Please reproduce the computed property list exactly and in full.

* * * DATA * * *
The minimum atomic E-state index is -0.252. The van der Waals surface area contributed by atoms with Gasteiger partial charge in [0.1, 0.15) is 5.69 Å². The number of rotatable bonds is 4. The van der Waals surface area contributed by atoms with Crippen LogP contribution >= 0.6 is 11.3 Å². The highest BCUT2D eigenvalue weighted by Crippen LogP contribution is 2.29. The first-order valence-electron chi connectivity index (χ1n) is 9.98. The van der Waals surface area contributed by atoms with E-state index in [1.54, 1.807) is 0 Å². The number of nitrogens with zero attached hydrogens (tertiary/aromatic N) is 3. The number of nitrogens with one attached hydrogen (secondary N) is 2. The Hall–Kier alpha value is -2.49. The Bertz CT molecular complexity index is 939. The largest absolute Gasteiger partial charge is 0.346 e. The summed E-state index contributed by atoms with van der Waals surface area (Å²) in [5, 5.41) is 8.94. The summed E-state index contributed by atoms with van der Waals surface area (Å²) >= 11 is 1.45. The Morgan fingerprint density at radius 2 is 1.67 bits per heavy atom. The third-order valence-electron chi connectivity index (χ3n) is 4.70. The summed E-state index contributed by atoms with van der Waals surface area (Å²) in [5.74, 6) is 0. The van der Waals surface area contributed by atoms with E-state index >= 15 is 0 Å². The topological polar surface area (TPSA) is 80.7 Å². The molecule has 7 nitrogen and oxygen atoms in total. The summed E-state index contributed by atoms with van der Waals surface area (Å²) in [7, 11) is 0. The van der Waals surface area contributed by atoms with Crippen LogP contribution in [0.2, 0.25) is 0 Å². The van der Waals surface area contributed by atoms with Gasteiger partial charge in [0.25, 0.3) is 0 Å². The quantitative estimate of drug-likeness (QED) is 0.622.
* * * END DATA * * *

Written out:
The minimum atomic E-state index is -0.252. The van der Waals surface area contributed by atoms with Gasteiger partial charge in [0.1, 0.15) is 5.69 Å². The number of rotatable bonds is 4. The van der Waals surface area contributed by atoms with Crippen LogP contribution >= 0.6 is 11.3 Å². The highest BCUT2D eigenvalue weighted by Crippen LogP contribution is 2.29. The first-order valence-electron chi connectivity index (χ1n) is 9.98. The van der Waals surface area contributed by atoms with E-state index in [1.54, 1.807) is 0 Å². The number of nitrogens with zero attached hydrogens (tertiary/aromatic N) is 3. The number of nitrogens with one attached hydrogen (secondary N) is 2. The Hall–Kier alpha value is -2.49. The Bertz CT molecular complexity index is 939. The largest absolute Gasteiger partial charge is 0.346 e. The summed E-state index contributed by atoms with van der Waals surface area (Å²) in [5, 5.41) is 8.94. The summed E-state index contributed by atoms with van der Waals surface area (Å²) >= 11 is 1.45. The Morgan fingerprint density at radius 2 is 1.67 bits per heavy atom. The third-order valence-electron chi connectivity index (χ3n) is 4.70. The summed E-state index contributed by atoms with van der Waals surface area (Å²) in [5.74, 6) is 0. The van der Waals surface area contributed by atoms with E-state index >= 15 is 0 Å². The topological polar surface area (TPSA) is 80.7 Å². The molecule has 7 nitrogen and oxygen atoms in total. The summed E-state index contributed by atoms with van der Waals surface area (Å²) in [7, 11) is 0. The van der Waals surface area contributed by atoms with Crippen LogP contribution in [0.2, 0.25) is 0 Å². The van der Waals surface area contributed by atoms with Gasteiger partial charge in [0.25, 0.3) is 0 Å². The quantitative estimate of drug-likeness (QED) is 0.622.